He jumped to API in part, Spooner said, because Gerard is committed to political advocacy. Because Nature Conservancy is a nonprofit organization, Spooner said, he was limited in how much he could engage political activism. He worked mostly with local chapters and guided trustees to seek legislative action. At API, he said, he can create a grass-roots network of employees, contractors and the public.

With his campaign experience, Slocum said, Spooner is likely to help API prioritize members of Congress the group wants to influence, and then mobilize activism in those lawmakers’ districts and states.

“I would imagine with everything that’s at stake, they’re going to have a multiyear strategy,” Slocum said. “It’s a much more surgical strike than just running ads on TV.”

Oil worker’s son

Spooner learned activism early, growing up in Trinidad and Tobago, where as a child he attended many rallies with his parents and grandfather.

“It takes the process of voting and engagement to another level,” Spooner said. “That’s where I got a lot of my passion.”

He’s also the son of an engineer who worked for Amoco, an oil company that later became part of BP PLC. Spooner went out to oil rigs with his father.

“It’s part of who I am, too,” Spooner said.

Spooner worked for NARAL and then AFL-CIO, where he ran the campaigns for candidates the groups had decided to back, as well as helped mobilize voters who would support those candidates. While in his role at NARAL in 2002, Spooner made $500 in campaign contributions to the Friends of Al Gore’s political action committee.

He moved to Nature Conservancy in 2007 and focused on global warming, which Spooner described as “one of the most important issues of our time.”

He doesn’t see his position at API as abandoning that principle.

“Engaging many voices in the solution to climate change is the only way to guarantee success,” Spooner said. “Coming to API gives me the opportunity to further that conversation.”

Spooner pointed to U.S. Climate Action Partnership, a coalition pushing for congressional action on climate change, as an example of a group that united environmental groups and oil companies including BP and ConocoPhillips. BP and ConocoPhillips left U.S. CAP last week, however, saying that climate legislation has failed to recognize the importance of natural gas and disadvantaged oil and gas companies compared with coal interests.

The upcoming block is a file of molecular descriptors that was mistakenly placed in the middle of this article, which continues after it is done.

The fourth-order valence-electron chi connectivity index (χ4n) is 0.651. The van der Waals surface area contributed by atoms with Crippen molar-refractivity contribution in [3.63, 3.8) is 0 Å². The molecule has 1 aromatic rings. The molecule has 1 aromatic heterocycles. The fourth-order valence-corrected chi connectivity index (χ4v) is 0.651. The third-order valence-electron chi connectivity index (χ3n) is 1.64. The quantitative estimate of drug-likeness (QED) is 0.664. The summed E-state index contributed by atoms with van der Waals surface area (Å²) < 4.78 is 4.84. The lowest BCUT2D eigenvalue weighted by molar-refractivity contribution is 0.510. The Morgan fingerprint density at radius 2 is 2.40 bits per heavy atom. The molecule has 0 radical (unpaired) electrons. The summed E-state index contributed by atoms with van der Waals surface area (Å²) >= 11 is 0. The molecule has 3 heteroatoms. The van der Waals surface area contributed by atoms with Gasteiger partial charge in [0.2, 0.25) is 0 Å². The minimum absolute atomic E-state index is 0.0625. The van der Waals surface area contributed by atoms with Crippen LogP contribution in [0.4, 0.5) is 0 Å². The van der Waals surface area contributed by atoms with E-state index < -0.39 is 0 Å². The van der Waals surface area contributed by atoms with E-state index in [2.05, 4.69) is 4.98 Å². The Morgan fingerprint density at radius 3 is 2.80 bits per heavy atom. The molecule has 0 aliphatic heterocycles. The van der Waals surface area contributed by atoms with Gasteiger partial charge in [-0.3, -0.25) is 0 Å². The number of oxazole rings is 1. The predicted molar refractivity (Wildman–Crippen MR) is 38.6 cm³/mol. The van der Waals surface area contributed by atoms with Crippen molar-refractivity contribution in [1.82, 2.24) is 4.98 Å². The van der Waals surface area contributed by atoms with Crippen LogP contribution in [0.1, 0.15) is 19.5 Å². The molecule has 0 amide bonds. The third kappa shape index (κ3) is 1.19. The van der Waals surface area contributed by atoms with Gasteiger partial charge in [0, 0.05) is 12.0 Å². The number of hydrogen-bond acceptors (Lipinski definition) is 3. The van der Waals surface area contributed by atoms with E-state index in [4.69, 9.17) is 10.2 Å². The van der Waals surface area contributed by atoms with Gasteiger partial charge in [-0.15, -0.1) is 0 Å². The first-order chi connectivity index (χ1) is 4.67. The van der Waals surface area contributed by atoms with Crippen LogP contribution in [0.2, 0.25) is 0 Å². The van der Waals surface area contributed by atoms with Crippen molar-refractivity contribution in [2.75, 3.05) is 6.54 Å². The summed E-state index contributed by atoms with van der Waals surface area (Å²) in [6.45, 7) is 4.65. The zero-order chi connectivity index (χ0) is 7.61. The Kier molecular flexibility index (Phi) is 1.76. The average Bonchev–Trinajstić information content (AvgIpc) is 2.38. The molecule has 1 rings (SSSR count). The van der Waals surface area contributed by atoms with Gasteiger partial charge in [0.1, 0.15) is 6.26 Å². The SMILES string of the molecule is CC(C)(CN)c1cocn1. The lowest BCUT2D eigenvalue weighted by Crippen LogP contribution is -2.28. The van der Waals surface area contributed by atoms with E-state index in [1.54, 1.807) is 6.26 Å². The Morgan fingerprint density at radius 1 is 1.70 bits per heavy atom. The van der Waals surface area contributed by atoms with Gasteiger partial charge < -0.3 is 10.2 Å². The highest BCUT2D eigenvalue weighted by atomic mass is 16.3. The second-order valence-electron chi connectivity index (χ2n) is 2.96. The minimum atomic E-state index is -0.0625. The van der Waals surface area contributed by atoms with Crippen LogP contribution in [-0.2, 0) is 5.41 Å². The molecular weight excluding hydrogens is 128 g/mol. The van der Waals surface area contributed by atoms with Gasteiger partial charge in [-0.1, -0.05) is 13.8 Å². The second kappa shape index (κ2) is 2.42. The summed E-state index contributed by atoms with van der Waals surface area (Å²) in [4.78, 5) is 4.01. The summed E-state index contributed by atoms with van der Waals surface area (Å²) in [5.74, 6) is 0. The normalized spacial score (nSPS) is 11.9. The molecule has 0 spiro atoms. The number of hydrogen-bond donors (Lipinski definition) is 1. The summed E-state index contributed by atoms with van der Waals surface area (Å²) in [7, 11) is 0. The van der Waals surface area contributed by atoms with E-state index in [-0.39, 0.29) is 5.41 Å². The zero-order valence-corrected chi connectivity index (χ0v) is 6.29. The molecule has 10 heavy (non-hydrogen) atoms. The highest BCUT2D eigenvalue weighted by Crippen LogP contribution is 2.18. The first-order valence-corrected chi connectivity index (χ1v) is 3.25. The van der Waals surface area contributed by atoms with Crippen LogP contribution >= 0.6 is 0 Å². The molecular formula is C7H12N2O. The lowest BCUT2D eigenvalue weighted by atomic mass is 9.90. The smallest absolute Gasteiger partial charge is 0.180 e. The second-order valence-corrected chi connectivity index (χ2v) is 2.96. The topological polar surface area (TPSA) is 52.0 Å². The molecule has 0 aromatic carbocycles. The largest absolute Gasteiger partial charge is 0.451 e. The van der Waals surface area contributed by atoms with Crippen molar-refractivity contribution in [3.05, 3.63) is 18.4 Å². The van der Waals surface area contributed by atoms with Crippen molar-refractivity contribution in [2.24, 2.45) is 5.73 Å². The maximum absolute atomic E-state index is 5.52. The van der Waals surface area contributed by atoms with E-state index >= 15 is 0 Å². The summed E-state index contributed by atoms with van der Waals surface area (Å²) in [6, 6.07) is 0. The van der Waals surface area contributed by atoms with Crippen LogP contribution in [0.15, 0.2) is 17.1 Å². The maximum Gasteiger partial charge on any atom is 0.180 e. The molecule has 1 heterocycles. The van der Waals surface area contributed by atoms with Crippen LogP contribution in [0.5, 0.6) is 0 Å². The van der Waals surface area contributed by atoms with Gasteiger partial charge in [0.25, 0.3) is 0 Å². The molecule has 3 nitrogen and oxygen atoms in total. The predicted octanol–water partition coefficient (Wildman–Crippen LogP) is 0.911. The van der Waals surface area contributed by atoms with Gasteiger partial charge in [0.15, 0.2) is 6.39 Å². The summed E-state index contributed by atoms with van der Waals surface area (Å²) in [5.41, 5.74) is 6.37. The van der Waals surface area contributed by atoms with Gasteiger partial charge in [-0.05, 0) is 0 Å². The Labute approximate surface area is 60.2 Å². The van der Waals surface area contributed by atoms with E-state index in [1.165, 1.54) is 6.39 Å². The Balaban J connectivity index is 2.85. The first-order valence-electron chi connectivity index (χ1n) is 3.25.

“What you had was a really good conversation there because you had both businesses and environmental groups working together,” Spooner said. “What happened is that the issue got politicized. But I think again once you bring as many voices into the solution and everyone has opportunity to be equal in the discussion … then you’ll have the opportunity to take the issue to another level.”

While Davies with Greenpeace called API a roadblock to good climate policy, Spooner rejected that the trade group worked to keep climate legislation from moving forward.

“How is that possible when you have members of API being on U.S. CAP?” Spooner said. “The principles U.S. CAP came up with [were] the principles that were adopted by Congress at some level.” (The House-passed climate bill largely used a blueprint from U.S. CAP.)

When asked about API’s opposition to major elements of climate legislation, Spooner said that “what you have is a very diverse organization here with multiple different issues. API is an association that … sort of helps wade through those multiple different issues. What API wants is a really good climate bill at the end of the day,” Spooner added.

More ‘Energy Citizens’?

While Spooner is still evaluating the best ways to motivate grass-roots action on API’s goals, he said that his central principle is education.

“You’ve got to make people feel they are part of something,” Spooner said. “When you look at what’s going on right now in America, energy security is one of the biggest things.” He cited API’s statistics that oil and gas companies are tied to 7.5 percent of the country’s gross domestic product and 9.2 million American jobs.

“It’s a real good opportunity to have a conversation, a dialogue with Americans and move them to the next level to decide to put pressure on public policy,” Spooner said, adding “How do I do it? Have a conversation.”

API last summer belonged to a coalition that organized and ran a grass-roots effort called Energy Citizens. It followed passage of the House climate bill and featured those rallies where oil company workers and other people came to talk about their concerns. FreedomWorks, the American Conservative Union and Americans for Tax Reform also belonged to the coalition behind the campaign.

“That will be something Deryck will be looking at in the future,” Landry said, adding, “that will be one of the things in his portfolio.”

Environmental groups criticized Energy Citizens as fake grass roots, or “AstroTurf.” Most of the rallies were organized by registered lobbyists working on behalf of API and other energy interests (E&ENews PM, Aug. 21, 2009). API has said that the rallies represented the views of much of the public regardless of who served as organizers.

The mission of Energy Citizens last summer was to stop momentum on the climate bill that passed the House in June, Greenpeace’s Davies said.

Spooner sees the goal of such rallies differently.

“When you look at Energy Citizens, it’s a coalition of Americans. We have real voices that really care about the energy issue,” Spooner said. “To call it AstroTurf, that’s again, politicizing it. These are real people; these are real Americans who really care about the issue.”